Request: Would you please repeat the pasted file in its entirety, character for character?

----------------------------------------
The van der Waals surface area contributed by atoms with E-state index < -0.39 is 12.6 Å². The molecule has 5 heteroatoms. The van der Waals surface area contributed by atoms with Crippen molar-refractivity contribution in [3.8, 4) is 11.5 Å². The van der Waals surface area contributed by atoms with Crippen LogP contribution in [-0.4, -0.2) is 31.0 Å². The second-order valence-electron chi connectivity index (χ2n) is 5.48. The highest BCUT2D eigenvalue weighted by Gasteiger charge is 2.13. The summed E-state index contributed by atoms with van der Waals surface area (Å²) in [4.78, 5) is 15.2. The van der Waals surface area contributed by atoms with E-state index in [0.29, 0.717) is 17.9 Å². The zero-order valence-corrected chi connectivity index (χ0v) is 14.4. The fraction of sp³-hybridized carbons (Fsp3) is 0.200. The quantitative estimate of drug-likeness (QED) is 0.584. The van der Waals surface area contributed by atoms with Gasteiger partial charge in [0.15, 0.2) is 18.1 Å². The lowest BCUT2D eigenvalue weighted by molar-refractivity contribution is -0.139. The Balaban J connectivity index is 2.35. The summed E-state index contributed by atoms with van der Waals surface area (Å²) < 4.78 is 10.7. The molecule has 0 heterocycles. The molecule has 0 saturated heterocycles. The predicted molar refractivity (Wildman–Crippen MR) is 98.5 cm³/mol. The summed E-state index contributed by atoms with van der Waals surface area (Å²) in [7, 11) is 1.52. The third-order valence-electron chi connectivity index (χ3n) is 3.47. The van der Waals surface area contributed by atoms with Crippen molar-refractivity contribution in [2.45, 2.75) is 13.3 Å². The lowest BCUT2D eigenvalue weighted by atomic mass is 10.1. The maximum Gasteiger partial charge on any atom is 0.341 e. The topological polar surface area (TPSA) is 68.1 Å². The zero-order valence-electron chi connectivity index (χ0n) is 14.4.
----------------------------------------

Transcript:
The van der Waals surface area contributed by atoms with E-state index < -0.39 is 12.6 Å². The molecule has 5 heteroatoms. The van der Waals surface area contributed by atoms with Crippen molar-refractivity contribution in [3.8, 4) is 11.5 Å². The van der Waals surface area contributed by atoms with Crippen LogP contribution in [-0.4, -0.2) is 31.0 Å². The second-order valence-electron chi connectivity index (χ2n) is 5.48. The highest BCUT2D eigenvalue weighted by Gasteiger charge is 2.13. The summed E-state index contributed by atoms with van der Waals surface area (Å²) in [4.78, 5) is 15.2. The van der Waals surface area contributed by atoms with E-state index in [0.29, 0.717) is 17.9 Å². The zero-order valence-corrected chi connectivity index (χ0v) is 14.4. The fraction of sp³-hybridized carbons (Fsp3) is 0.200. The quantitative estimate of drug-likeness (QED) is 0.584. The van der Waals surface area contributed by atoms with Gasteiger partial charge in [0.15, 0.2) is 18.1 Å². The lowest BCUT2D eigenvalue weighted by molar-refractivity contribution is -0.139. The Balaban J connectivity index is 2.35. The summed E-state index contributed by atoms with van der Waals surface area (Å²) < 4.78 is 10.7. The molecule has 0 heterocycles. The molecule has 0 saturated heterocycles. The predicted molar refractivity (Wildman–Crippen MR) is 98.5 cm³/mol. The summed E-state index contributed by atoms with van der Waals surface area (Å²) in [7, 11) is 1.52. The third-order valence-electron chi connectivity index (χ3n) is 3.47. The van der Waals surface area contributed by atoms with Crippen molar-refractivity contribution in [2.45, 2.75) is 13.3 Å². The lowest BCUT2D eigenvalue weighted by atomic mass is 10.1. The maximum Gasteiger partial charge on any atom is 0.341 e. The topological polar surface area (TPSA) is 68.1 Å². The zero-order valence-electron chi connectivity index (χ0n) is 14.4.